Another downside to undertaxed gasoline, which explains the broad industry support for a gas tax hike, is that America’s cheap gas makes life hell for automotive product planners. Though this might actually be good for TTAC, as it would keep us well-stocked with stories of inventory issues and mis-timed products, we’re not that selfish. Recent history teaches us that the rate of increase or decrease in the price of gas, rather than the price itself, drives the market to the extremes of high and low fuel efficiency (as evidenced by he fact that last month’s hybrid sales fell despite gas prices hitting their 2008 price levels). Industry planners would rather see the price of gasoline taxed to a state to create sustainably steady price increases, eliminating some of the speculative swings in pricing, than to plan for lower efficiency and higher profits only to be caught flat-footed by a price shock. Also, bringing US gas prices into line with the rest of the world will help US market-dependent manufacturers develop truly global products. Finally, a gas tax increase would eliminate the need for the complex, loophole-ridden CAFE regime, which industry lobbyists say “only about six people in the US actually understand.” Lutz explains:

You either continue with inexpensive motor fuels and have to find other ways to incentivize the customer to buy hybrids and electric vehicles, such as the government credits. Or the other alternative is a gradual increase in the federal fuel tax of 25 cents a year, which in my estimation would have the benefit of giving automobile companies a planning base, and giving families that own vehicles a planning base. Every time gas prices go back down, everybody starts buying big stuff again. Gas prices go up a buck, the big stuff is unsellable and everyone wants small cars. Go figure. It’s like the collective memory is about three weeks long. We can’t run a business that way.

And then there’s the issue of “externalities,” or the unborn costs of cheap gasoline. One commonly-cited “hidden cost” of cheap gasoline is the US’s huge overseas military presence. Though the link between America’s military adventures and our low price of gas isn’t always obvious, our intervention in Libya shows how expensive interventions are often undertaken out of fear of a gas price shock. Since the cost of military action isn’t built into the price of gas, this amounts to a hidden cost. Furthermore, the military’s intensive use of gasoline has a multiplying effect on those costs, forcing Pentagon planners to seek ever-greater efficiency simply to maintain existing overseas deployments.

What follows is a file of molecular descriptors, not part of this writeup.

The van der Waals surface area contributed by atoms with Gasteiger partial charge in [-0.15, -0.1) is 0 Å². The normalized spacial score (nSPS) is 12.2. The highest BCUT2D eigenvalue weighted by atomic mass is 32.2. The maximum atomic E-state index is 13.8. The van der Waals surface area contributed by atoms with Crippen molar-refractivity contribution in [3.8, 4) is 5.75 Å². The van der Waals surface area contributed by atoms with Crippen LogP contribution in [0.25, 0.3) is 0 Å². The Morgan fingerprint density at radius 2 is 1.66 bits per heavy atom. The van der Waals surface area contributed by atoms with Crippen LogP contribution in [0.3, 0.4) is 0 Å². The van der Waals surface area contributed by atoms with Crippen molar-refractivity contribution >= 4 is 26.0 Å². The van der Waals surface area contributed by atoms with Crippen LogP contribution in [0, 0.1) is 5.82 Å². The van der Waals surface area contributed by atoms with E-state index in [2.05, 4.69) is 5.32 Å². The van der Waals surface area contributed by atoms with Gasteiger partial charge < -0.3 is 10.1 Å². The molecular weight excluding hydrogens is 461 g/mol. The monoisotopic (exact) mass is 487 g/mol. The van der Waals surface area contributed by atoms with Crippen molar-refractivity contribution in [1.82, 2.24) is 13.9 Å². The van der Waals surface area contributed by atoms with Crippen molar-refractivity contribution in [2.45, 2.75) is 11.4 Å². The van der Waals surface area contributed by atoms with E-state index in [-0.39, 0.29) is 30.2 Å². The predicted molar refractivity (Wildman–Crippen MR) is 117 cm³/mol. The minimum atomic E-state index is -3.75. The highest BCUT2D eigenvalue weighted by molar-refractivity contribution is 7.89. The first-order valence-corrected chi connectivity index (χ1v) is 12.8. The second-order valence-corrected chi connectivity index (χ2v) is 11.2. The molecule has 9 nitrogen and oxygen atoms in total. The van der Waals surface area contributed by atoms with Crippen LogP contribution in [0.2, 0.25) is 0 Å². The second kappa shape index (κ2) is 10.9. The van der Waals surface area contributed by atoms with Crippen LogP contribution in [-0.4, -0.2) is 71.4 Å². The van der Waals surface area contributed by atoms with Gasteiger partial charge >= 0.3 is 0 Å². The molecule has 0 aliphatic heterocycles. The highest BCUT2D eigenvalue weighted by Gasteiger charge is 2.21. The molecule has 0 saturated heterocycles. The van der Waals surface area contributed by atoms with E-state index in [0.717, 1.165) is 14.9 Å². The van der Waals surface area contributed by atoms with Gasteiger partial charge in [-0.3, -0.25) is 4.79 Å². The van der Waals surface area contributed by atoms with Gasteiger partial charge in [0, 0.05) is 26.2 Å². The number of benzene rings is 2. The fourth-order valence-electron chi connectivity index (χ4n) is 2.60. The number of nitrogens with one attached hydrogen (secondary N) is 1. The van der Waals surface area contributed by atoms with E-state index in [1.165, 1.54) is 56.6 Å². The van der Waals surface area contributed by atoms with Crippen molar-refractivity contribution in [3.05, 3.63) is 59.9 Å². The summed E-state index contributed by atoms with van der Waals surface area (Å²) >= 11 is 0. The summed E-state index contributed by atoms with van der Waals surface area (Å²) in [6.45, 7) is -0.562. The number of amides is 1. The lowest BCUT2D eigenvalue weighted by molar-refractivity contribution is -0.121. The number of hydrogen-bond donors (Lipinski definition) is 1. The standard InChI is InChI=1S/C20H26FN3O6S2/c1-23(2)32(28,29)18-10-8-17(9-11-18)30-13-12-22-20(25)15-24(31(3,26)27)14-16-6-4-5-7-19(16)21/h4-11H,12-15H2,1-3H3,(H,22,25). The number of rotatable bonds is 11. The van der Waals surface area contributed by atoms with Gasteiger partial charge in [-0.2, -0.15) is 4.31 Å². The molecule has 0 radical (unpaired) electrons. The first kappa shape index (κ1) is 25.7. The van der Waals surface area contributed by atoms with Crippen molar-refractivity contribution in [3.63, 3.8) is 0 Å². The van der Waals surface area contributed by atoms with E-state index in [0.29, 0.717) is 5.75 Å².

Another there are plenty of other externalities to cheap gasoline. As Akerson points out, CAFE puts the burden of efficiency on auto manufacturers, potentially costing manufacturing jobs, at a time when the oil industry has been immensely profitable. Furthermore, as the video above shows, pollution is another hidden cost of cheap gas. Like military interventions, the cost of health problems caused by pollution is largely born by taxpayers… another “hidden cost” that some estimates place at over a trillion dollars per year.

But the final externality is one that should stop the populist resistance to a gas tax in its tracks: if we don’t pay for our gas with more money, we will do so with our privacy. Going back to  the Highway Trust Fund, we find that the only alternative to an increase in the tax itself is the “Vehicle Miles Traveled” tax, a scheme that would require the government to track every single vehicle in the United States and tax it based on the miles traveled. Though in many ways a more fair system than a gas tax alone (as it apportions costs based on use of the infrastructure, without filtering it through the efficiency level of each individual car, the VMT tax scheme is an Orwellian nightmare waiting to happen. Though privacy is not at the height of its popularity at the moment, those who oppose any increase in the gas tax would do well to consider the implications of this alternative (Who does the data belong to? Will law enforcement get access? Will others be able to track you by piggy-backing onto the system?). Especially since no other alternative is even being seriously considered.

Ultimately, the tragic truth is that there may be no way to prevent this final “alternative” to the gas tax for the simple reason that, as efficiency improves towards zero gasoline use vehicles, gas tax revenue will eventually fall away to nothing. But that horizon could be pushed out twenty years if we recognize that not even indexing the gas tax to inflation is unsustainable and if we create a long term “glidepath” of predictably-increasing gas taxes. In this scenario, our highways could be maintained, some of the externalities of gasoline use could be mitigated, and the auto industry would have the predictability to plan products that use the remaining gasoline as efficiently as possible. Moreover, the US would not be taking on any special burden in the global picture, but would simply be joining the rest of the world in paying a more realistic price for our gasoline.